Sodden leaves muffled Charles Borden’s steps as he nimbly crossed the land, ducking under fallen limbs and weaving a path between century-old oak and walnut trees. He paused briefly to point out a single yellow wildflower beneath the canopy of leaves.
A child of Bankhead National Forest, Borden knows the land so intimately he rarely follows the established trails. Instead, he relies on his connection to the forest, a connection that dates back thousands of years to when his Cherokee ancestors traversed these woods and streams, to guide him.
“I have a special attachment to this land. It overwhelms me that I can look at the same waterfalls some of my ancestors looked at 12,000 years ago,” said Borden, 67. “On Earth Day, we need to remind ourselves that the Earth is a finite resource. Our faith has to lie in the goodwill and sense of humanity to protect this land and all its living species. Our great challenge is learning how to live in harmony with nature.”
As hikers, star-gazers, anglers, bird watchers and nature lovers gather to celebrate the 45th anniversary of Earth Day today, environmentalists stressed the fight to protect Mother Nature must continue.
“Generally, I’m an eternal optimist, but I am afraid what the future holds. The growth in population and technology has given humanity the ability to cause greater destruction, but it has not given us the wisdom or humility critical to protecting the Earth. Humans mistakenly believe we are the center of the Earth. In reality, we are relative newcomers here,” Borden said.
Borden’s education into the “wanderlust” of the Sipsey Wilderness, a 24,922-acre section of Bankhead, which he said rivals the fine art collections at the Louvre in Paris, the Metropolitan Museum of Art in New York and the Tate Modern in London, began six decades ago. The seventh generation of his family to live in Bankhead’s Brushy Lake region, Borden grew up exploring the forest with his father.
“It takes more than a lifetime to see all of Bankhead, and I’ve been having fun trying to do it. You can hike the same trail in winter and spring and get a completely different perspective,” Borden said. “I’m constantly amazed at the complexity of the beauty around us.”
After briefly leaving the forest to attend Birmingham Southern College and earn a degree in dentistry, a profession he chose because it allowed him the opportunity to live in Bankhead while also contributing to society, Borden returned to Lawrence County and joined the conservation movement.
He successfully lobbied U.S. senators and representatives for the expansion of the Sipsey Wilderness; worked alongside Mary Burks, founder of the Alabama Conservancy, the state’s first independent environmental organization; and served on the board of directors for the Bankhead Monitor, a wilderness protection nonprofit now known as Wild South.
Tasked with protecting public lands and defending wildlife, Wild South holds guided hikes to introduce people to the outdoors. Outreach Coordinator Janice Barrett, who oversees the hikes past waterfalls, sandstone bluffs and hemlock forests, designed a Wild Wednesday program specifically for children.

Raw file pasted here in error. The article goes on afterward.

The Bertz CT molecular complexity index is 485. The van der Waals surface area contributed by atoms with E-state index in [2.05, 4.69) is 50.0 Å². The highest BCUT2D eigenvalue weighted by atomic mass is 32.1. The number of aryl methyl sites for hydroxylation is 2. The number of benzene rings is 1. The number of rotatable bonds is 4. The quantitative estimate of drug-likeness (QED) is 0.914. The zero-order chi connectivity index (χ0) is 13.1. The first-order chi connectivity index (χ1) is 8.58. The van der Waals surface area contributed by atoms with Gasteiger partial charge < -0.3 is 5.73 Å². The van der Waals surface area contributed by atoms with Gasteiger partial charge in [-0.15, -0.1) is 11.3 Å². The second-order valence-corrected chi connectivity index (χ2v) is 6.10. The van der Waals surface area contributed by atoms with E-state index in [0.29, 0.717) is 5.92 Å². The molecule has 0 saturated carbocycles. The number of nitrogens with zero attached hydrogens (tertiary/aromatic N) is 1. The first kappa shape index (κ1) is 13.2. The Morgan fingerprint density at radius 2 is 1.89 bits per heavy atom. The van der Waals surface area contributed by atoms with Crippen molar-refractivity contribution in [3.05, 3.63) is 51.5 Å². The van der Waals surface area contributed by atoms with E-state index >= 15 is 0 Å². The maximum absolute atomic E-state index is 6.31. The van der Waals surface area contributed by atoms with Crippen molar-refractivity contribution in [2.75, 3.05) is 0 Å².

“Being out in nature is the first step in learning to love it, and when you love something you will work to protect it,” Barrett said.
During the Wild Wednesday hikes, Barrett encourages children to turn over rocks, climb over boulders and search for “critters” in the streams. Last year, one of those children was Roc Carey, a third-grader at Moulton Elementary School.
“I love nature. I love the soothing sounds of nature. I love listening to the birds and the waterfalls. My favorite hike is the Low Pressure Bridge hike because we get to go swimming at the end,” said Roc Carey, who, for his ninth birthday in February requested donations to Wild South and the National Wildlife Federation.
Instilling a love for nature through exposure and education is key in helping children develop a responsibility for the environment, Barrett and Borden said.
“Take children hiking. Let them get out in the woods. Let them tumble, stumble and get in the mud. Let them stand under a waterfall and drench themselves. That is how they will develop a respect for nature,” Borden said.
As dusk gave way to night and the swallows silenced, Borden stood beneath the stars, bright against the cloudless sky and identified Orion’s Belt, the Big Dipper, the Little Dipper, Polaris and Sirius.
“It is important that we as humans understand how small we are compared to the universe for that gives us the humility we need to truly respect nature. It is our great responsibility to pass on that respect to the next generation. If we don’t do that, then we have failed society and humanity. It took millions of years for all of this to come be. Once it is destroyed, it is lost forever,” Borden said.
To help protect the land, Borden encouraged people to minimize their garbage, educate themselves on the issues of global warming, attend public forums and ask politicians about their stances on environmental legislation, clean drinking water and the establishment of more public land.
For more information about Wild South’s hikes and programs, visit wildsouth.org.